Unification News for May 1996
Big Brother's Biography
This is the second half of a series on computers and communications technology, and the promise-or menace-that they hold for us all.
Early on, computers were linked together with `dedicated' telephone or microwave lines. If any part of the chain broke, they were cut off. The Defense Department wanted a nuclear-war-proof method of communication, so in 1969 they funded the beginnings of the modern Internet.
The newborn Net soon passed into the hands of academia. At first it linked Universities worldwide, as well as the infamous `hacker' clubs of the 1980s. (Read The Hacker Crackdown by Bruce Sterling.)
Today's Internet spans a vast web of `nodes' and communication lines. All of its information is first broken down into small, discreet `packets,' then sent by the best available route. Each packet is acknowledged, and resent if needed. All of today's computer modems use this method. This also enables a fast modem to carry on several tasks at once.
In 1980 the best modems transmitted at around 19 bps. (Bytes per second.) 1994's top speed was 28.8 K bps. (K=kilo, or one thousand.) Many cities are now `covered' by inexpensive wireless 54K networks, enabling mobile linkups. Phone company digital ISDN lines are faster still. In a few year's time, 1M satellite and 10M `coaxial' cable modems should be available. (M=mega, or one million.) These will make possible the downloading of entire feature movies in just a few moments.
Today, thanks to commercial providers like America Online, millions have access to the Net. The brand-new World Wide Web has permeated American society within a single year!
Several years back, a hacker invented the Pretty Good Privacy (PGP) encryption system. It enables anyone with a desktop computer to encode their data so that no one, including the Feds, can read it. Naturally, considering the Net's roots, the Feds didn't like this.
The world's most powerful computers reside at the National Security Agency (NSA), where they try to break other nation's (and corporation's) codes, and invent better ones for themselves.
The Cold War still reverberates. The NSA's supercomputers can automatically `listen' to, and recognize, virtually any written or spoken word, in many languages. The NSA monitors thousands of phone and data lines at once, and they're currently seeking to expand this capacity to tens of millions of lines.
They say this will be aimed only at criminals and terrorists, and that they'll never listen in except at greatest need . . . However, as Unificationists know too well, anyone find themselves on a government `hit list.' One national talk show host whimsically urged his listeners to overload these automatic watchers by sprinkling their phone and modem conversations with ominous `keywords.' (Big Brother would love to ban talk shows too.)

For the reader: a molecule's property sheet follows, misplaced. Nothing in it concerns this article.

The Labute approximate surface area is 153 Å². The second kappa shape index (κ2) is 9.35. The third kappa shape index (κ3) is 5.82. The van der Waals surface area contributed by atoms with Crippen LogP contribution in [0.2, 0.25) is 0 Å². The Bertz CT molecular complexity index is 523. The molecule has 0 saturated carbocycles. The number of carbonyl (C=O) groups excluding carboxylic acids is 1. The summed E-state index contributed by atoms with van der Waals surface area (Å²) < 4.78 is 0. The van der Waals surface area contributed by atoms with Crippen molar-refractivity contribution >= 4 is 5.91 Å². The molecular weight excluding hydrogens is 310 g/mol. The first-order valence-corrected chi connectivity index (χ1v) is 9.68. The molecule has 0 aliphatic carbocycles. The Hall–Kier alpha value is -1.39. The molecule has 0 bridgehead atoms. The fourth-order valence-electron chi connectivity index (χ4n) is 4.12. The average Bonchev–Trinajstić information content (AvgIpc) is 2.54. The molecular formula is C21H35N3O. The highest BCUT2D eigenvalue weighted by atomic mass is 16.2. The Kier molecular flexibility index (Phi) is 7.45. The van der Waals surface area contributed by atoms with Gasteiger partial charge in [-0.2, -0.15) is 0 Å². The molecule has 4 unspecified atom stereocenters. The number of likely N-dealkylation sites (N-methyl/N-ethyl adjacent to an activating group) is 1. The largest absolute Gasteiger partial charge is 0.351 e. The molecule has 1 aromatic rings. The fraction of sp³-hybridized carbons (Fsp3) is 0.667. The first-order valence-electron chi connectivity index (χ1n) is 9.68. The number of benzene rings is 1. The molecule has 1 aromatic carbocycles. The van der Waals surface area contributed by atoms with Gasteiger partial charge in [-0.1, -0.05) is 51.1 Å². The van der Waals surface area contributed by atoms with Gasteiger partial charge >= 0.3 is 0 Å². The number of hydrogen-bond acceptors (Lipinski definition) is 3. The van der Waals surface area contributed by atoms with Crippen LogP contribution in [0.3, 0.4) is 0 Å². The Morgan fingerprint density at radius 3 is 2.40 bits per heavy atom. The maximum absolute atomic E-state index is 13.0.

PGP's suddenly-famous inventor barely escaped prosecution. The Feds now wish to ban PGP, and require inclusion of their own secretly- designed `Clipper Chips' in all communications devices. However, even before Clipper was introduced, hackers had already come up with several ways to defeat them.
This isn't all bad. The Feds need to catch the real bad guys, and they're going hi-tech too. The old Soviet KGB once employed a group of German hackers to steal American secrets. Furthermore, privacy, in and of itself, is often a mere screen for fallen activities. When seated at a computer, perhaps no one but God will be looking over your shoulder.
Ordinary, uncoded modems have not escaped Federal eyes either. The increasing use of email has cut deeply into Post Office revenues. The Feds are coming up with a host of responses which sound good, like "universal access." In actuality, these proposals will place their sticky hands right back into the pie. They're talking about taxing Internet providers, and requiring `electronic stamps' for all email.
There are other, less recognized areas of the Internet, mainly involving business. These began with `dedicated phone lines' for airline reservations and banking computers. This spread to `personal' uses such as ATM machines, and recently, to ubiquitous `pay points' at grocery stores, gas stations, etc.
In 1945, science fiction writer Arthur C. Clarke proposed the use of `geosynchronous communications satellites.' Today, dozens of these hover 22,000 above the equator, each `covering' a vast area of the Earth's surface. At first they were useful only as communications relays between gigantic `ground station' dishes. Later models broadcast one-way TV signals to large backyard dishes. Now there are powerful digital-signal models, which only need `pizza-plate sized' dishes, and carry hundreds of channels.